To be effective, an insecticide should contact the insect to be transported to its target to exert its toxic activity. All the mechanisms that prevent or modify the effect of the insecticide in the body can lead to the development of resistance. In fact, insecticide resistance corresponds to a genetic event that leads to a decreased sensitivity of insects to a given insecticide. There are four main types of resistance: enzymatic detoxification (metabolic resistance) [1-3]; the change in the quality of the insecticide target [3-7]. Altering the amount of target; and reducing the penetration of the insecticide into the insect as a result of a modification of the structure of the cuticle. It is a mechanism which causes only low levels of resistance.

Ben Cheikh et al. [8] showed that resistance to chlorpyrifos of Culex pipiens collected from Northern Tunisia was very important, reaching the highest level >10,000-folds recorded worldwide. The aim of this paper was to study the susceptibility of larval stage of mosquito Culex pipiens against chlorpyrifos insecticide in Southern Tunisia.

Materials and Methods

Mosquito strains

Six strains were used to study the susceptibility of larval stage of mosquito Culex pipiens against chlorpyrifos insecticide in Southern Tunisia: three field populations collected from three localities in Southern Tunisia (Figure 1), a sensitive strain called S-Lab used as reference strain, and two strains resistant to chlorpyrifos called SA2 and SA5 characterized by overproduced esterases A2B2 and A5B5, respectively.

hereditary-genetics-Geographic

Figure 1: Geographic origin of Tunisian populations.

Insecticides and synergists

Assays were performed using ethanol solutions of organophosphate chlorpyrifos (99.5% [AI]), and carbamate propoxur (99.9% [AI], Bayer AG, Leverkusen, Germany). The effect on chlorpyrifos resistance of 2 synergists, the DEF (98% [AI], Chem Service, England), and the Pb (94% [AI], Laboratory Dr Ehrenstorfer, Germany) , was studied. The study of AChE 1 activity was performed by propoxur bioassays.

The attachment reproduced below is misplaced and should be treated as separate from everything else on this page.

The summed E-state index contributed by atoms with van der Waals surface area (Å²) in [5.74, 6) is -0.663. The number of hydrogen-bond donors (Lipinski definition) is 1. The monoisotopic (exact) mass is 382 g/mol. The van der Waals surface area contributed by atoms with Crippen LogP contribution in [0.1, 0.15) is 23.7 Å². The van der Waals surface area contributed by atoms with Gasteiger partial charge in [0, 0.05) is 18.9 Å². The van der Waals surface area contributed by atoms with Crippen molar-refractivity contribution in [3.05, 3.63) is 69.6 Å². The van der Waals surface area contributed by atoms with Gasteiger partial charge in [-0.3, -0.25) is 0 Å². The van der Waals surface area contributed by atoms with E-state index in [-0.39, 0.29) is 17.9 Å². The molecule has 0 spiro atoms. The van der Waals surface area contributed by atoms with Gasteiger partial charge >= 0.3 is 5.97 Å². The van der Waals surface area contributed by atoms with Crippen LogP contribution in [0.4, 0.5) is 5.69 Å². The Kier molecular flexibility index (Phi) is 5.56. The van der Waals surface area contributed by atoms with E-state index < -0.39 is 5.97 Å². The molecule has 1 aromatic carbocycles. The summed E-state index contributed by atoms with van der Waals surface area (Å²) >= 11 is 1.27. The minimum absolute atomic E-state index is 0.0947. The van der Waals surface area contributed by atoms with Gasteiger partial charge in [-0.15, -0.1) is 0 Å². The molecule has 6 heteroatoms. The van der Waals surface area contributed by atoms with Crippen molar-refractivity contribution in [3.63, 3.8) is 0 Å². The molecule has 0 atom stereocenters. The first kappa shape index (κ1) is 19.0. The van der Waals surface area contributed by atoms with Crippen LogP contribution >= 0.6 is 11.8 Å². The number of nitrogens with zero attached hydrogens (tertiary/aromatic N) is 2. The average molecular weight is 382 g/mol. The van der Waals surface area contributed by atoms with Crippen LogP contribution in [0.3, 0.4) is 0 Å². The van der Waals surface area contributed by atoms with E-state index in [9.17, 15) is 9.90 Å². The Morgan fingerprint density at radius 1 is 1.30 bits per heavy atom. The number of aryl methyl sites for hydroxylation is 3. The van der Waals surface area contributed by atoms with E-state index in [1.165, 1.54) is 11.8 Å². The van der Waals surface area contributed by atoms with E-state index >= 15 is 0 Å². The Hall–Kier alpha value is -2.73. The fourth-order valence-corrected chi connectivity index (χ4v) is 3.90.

Bioassay procedures and data analysis

Bioassay tests utilized standard methods [9]. There is no difference between insecticides and synergism tests. The only exception was to add 0.5 ml of the desired concentration of synergist to each cup, 4 hours after putting the concentration of insecticide. Data were subjected to probit analysis [10] using a BASIC program [11].

Esterase assay protocol

Total esterase activity of field populations was determined according to the method of Pasteur et al. [12,13].

Results

Chlorpyrifos resistance

The linearity of the dose–mortality response is accepted (p>0.05) only for S-Lab and samples # 1. All samples were resistant to chlorpyrifos (RR>1, p<0.05) and the tolerance to this insecticide was varied between 1.8 and 1318 (Table 1). The sample # 3 was the most susceptible and disclosed a little difference when compared to S-Lab (RR50=1.9). The highest resistance levels (>1,000-fold) was recorded in samples # 2 (South East). The level of resistance was lower, not exceeding 2-fold in samples # 3 (Far South). At LC95, all the samples showed a more important resistance to chlorpyrifos. RR95 was 4 in sample # 3. The resistance levels exceeded 10,000 folds in sample # 1 (South East).

  Population Chlorpyrifos Chlorpyrifos +DEF Chlorpyrifos +Pb
LC50 in µg/l
(a)
Slope
± SE
RR50
(a)
LC50 in µg/l
(a)
Slope
± SE
RR50
(a)
SR50
(a)
RSR LC50  in µg/l
(a)
Slope
± SE
RR50
(a)
SR50
(a)
RSR
Slab 0.56
(0.53-0.58)
9.0
± 1.04
- 0.17
(0.14-0.20)
2.85
± 0.26
- 1.4
(1.08-1.8)
- 0.45
(0.17-1.3)
1.16
± 0.43
- 0.53
(0.35-0.79)
-
1-Tozeur 69
(56-87)
1.38                ± 0.11 126
(100-158)
23
(5.9-95)
0.86
± 0.24
141
(81.5- 245)
2.9
(1.8- 4.7)
0.89 4.1
(1.6-7.4)
0.84
± 0.14
9.3
(6.0-14.5)
16.7
(12.5-22.2)
13.4
2-Gabès 732                        (380-1420) 1.28                    ± 0.24 1318
(868-2003)
1090
(579-2050)
2.25
± 0.48
6490
(3528-11938)
0.67
(0.38-1.1)
0.20 649
(313-1350)
0.77
± 0.11
1457
(904-2348)
1.1
(0.76-1.6)
0.90
3- Bordj El Khadra 1.0
(0.68-1.6)
3.01                ±0.66 1.8                       (1.08-3.3) - - - - - - - - - -

Table 1: Chlorpyrifos resistance characteristics of Tunisian Culex pipiens in presence and absence of synergists DEF and Pb.